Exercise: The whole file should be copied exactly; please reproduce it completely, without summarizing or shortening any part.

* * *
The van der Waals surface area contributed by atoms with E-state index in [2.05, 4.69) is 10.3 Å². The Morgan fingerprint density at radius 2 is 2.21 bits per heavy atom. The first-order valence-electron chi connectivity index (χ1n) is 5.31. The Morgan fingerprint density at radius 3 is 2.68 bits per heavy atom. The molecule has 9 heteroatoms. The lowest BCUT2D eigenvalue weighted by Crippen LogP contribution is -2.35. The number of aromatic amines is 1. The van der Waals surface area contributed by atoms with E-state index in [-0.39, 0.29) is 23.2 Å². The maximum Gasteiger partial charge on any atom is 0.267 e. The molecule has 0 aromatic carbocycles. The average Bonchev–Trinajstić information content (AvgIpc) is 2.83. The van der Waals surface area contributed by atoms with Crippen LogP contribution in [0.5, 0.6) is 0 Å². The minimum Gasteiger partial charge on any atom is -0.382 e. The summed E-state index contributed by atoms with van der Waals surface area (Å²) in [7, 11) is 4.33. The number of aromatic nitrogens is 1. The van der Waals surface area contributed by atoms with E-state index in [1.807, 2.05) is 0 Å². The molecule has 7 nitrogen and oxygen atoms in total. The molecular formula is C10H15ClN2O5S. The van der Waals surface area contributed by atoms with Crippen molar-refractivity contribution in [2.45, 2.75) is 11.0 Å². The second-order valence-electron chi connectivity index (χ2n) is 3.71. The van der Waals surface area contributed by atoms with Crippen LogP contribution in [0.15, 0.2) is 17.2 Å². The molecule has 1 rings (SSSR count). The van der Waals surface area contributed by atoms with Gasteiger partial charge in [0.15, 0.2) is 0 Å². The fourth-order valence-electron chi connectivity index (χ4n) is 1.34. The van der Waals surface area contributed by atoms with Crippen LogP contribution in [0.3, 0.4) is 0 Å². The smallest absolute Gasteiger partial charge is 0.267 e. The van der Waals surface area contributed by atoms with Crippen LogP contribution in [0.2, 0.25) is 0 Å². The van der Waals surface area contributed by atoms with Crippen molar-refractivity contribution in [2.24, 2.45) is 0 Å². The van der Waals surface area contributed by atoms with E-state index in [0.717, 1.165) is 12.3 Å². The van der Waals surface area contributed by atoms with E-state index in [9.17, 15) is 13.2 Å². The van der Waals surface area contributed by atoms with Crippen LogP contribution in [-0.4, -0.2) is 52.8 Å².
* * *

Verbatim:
The van der Waals surface area contributed by atoms with E-state index in [2.05, 4.69) is 10.3 Å². The Morgan fingerprint density at radius 2 is 2.21 bits per heavy atom. The first-order valence-electron chi connectivity index (χ1n) is 5.31. The Morgan fingerprint density at radius 3 is 2.68 bits per heavy atom. The molecule has 9 heteroatoms. The lowest BCUT2D eigenvalue weighted by Crippen LogP contribution is -2.35. The number of aromatic amines is 1. The van der Waals surface area contributed by atoms with E-state index in [-0.39, 0.29) is 23.2 Å². The maximum Gasteiger partial charge on any atom is 0.267 e. The molecule has 0 aromatic carbocycles. The average Bonchev–Trinajstić information content (AvgIpc) is 2.83. The van der Waals surface area contributed by atoms with Crippen LogP contribution in [0.5, 0.6) is 0 Å². The minimum Gasteiger partial charge on any atom is -0.382 e. The summed E-state index contributed by atoms with van der Waals surface area (Å²) in [7, 11) is 4.33. The number of aromatic nitrogens is 1. The van der Waals surface area contributed by atoms with E-state index in [1.807, 2.05) is 0 Å². The molecule has 7 nitrogen and oxygen atoms in total. The molecular formula is C10H15ClN2O5S. The van der Waals surface area contributed by atoms with Crippen molar-refractivity contribution in [2.45, 2.75) is 11.0 Å². The second-order valence-electron chi connectivity index (χ2n) is 3.71. The van der Waals surface area contributed by atoms with Crippen LogP contribution in [0.15, 0.2) is 17.2 Å². The molecule has 1 rings (SSSR count). The van der Waals surface area contributed by atoms with Gasteiger partial charge in [0.15, 0.2) is 0 Å². The fourth-order valence-electron chi connectivity index (χ4n) is 1.34. The van der Waals surface area contributed by atoms with Crippen LogP contribution in [0.3, 0.4) is 0 Å². The smallest absolute Gasteiger partial charge is 0.267 e. The van der Waals surface area contributed by atoms with Crippen LogP contribution in [0.2, 0.25) is 0 Å². The van der Waals surface area contributed by atoms with Crippen molar-refractivity contribution in [2.24, 2.45) is 0 Å². The van der Waals surface area contributed by atoms with E-state index in [0.717, 1.165) is 12.3 Å². The van der Waals surface area contributed by atoms with E-state index in [9.17, 15) is 13.2 Å². The van der Waals surface area contributed by atoms with Crippen LogP contribution in [-0.4, -0.2) is 52.8 Å².